Hate crime laws sow confusion and frustration

November 23, 2007|By Clarence Page

Hate crimes are evil. Hate crime statistics, by contrast, can be whatever you want them to be.

It all depends on how you view the numbers, like the numbers in the FBI's latest report on hate crime incidents.

Reported incidents rose in the United States last year by almost 8 percent, the FBI reported. Also, for a second year, racial prejudice was the motive in slightly more than half of the reported instances.

In television appearances, the Rev. Al Sharpton, leader of the National Action Network, barely concealed his satisfaction. He has been criticized by fussbudgets like me for grandstanding the issue. He led a march last week in Washington to accuse the Justice Department of lax hate-crime enforcement. This week, thanks to the FBI, he had actual evidence to back up his long-held speculation that hate crimes are on the rise.

"The FBI report confirms what we have been saying for many months about the severe increase in hate crimes," said Mr. Sharpton.

Well, not quite. It's true that the FBI data confirm an increase in hate crimes in 2006, but not in a way that confirms what Sharpton and Co. have been saying.

For one thing, reported hate crimes spiked upward in 2001 and have since declined. For another, this year the number of reported attacks against blacks barely budged, according to the new data posted on the FBI's Web site. Although Mr. Sharpton has expressed greatest alarm over hate crimes against blacks, last year's increase in hate crimes came almost entirely as a result of an increase in reported attacks against whites. Reported attacks against blacks stayed relatively flat.

Incidents in which the victim was targeted for being white increased by 7.5 percent last year, while similar hate crimes against blacks increased by only - get out your calculators - four-tenths of 1 percent.

Not that I want to give you the impression that a surging race war is being waged against whites. After all, it is sobering to remember that the reported 3,332 black hate-crime victims numbered three times higher than the reported 1,054 white victims.

Yet, the qualifying adjective "reported" is important. The reporting of hate crime statistics by local police departments to the FBI is voluntary. That always feeds the suspicion that some departments might be shaving their figures a bit, just to make their communities look more hospitable.

Even more frustrating is the manner in which what constitutes a hate crime is often in the eye of the beholder. A good example is the case of the "Jena 6." That's the case in which six black teenagers in Jena, La., were charged with the attempted second-degree murder of a white student who was beaten unconscious in December 2006. The charges later were reduced to aggravated second-degree assault. But civil rights protesters and some Jena residents have complained that three white students, who four months earlier hung nooses in a schoolyard tree, were suspended from school but not charged with a hate crime.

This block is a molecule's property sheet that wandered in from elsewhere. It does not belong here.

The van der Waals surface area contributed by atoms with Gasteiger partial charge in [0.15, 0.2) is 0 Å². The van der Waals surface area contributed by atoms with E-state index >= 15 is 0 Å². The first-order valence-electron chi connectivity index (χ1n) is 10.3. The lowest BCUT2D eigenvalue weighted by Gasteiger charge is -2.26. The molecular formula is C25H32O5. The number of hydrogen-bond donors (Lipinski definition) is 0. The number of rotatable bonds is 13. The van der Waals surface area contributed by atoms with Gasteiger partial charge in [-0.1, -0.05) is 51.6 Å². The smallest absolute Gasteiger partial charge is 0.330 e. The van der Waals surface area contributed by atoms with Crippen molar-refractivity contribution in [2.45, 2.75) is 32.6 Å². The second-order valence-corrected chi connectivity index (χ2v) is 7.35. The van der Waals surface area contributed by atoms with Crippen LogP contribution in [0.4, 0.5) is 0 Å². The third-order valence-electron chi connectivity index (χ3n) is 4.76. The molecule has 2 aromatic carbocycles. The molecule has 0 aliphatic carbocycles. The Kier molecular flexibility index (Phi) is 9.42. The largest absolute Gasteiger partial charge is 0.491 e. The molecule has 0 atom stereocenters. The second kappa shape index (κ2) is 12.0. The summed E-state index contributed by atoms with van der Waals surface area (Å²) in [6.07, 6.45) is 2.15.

So, were the nooses a harmless prank, as the youths' defenders contend, or a hate crime? Was the beating a schoolyard fight, as the Jena 6's defenders contend, or a hate crime?

The protesters should be careful what they ask for. After all, if federal prosecutors were to charge the white youths with a hate crime, they might well be obligated to charge the black youths, too, which would only compound their misery.

For now, since neither episode was prosecuted as a hate crime, neither shows up in the hate crime statistics that Jena's local and county police reported to the FBI.

That's a frustrating paradox of hate crime law. If your assailants fail to mutter or scrawl an applicable epithet while beating or robbing you, they can avoid the extra hate-crime charge, whether they deserve to escape it or not.

That's why I cringe when I hear hate-crime laws being oversold. It's a lot easier to outlaw blatantly hateful and intimidating acts like the burning of a cross in someone else's yard than to outlaw hate itself.

Instead, we can take some instructive comfort in the progress we have made toward starving institutionalized hate at its roots. In contrast to the heyday of the Ku Klux Klan, most of today's hate crimes are committed not by groups but by the sad dimwits that one British writer called "dabblers in hate." We're making progress.

Clarence Page is a columnist for the Chicago Tribune. His column appears Tuesdays and Fridays in The Sun. His e-mail is cptime@aol.com.

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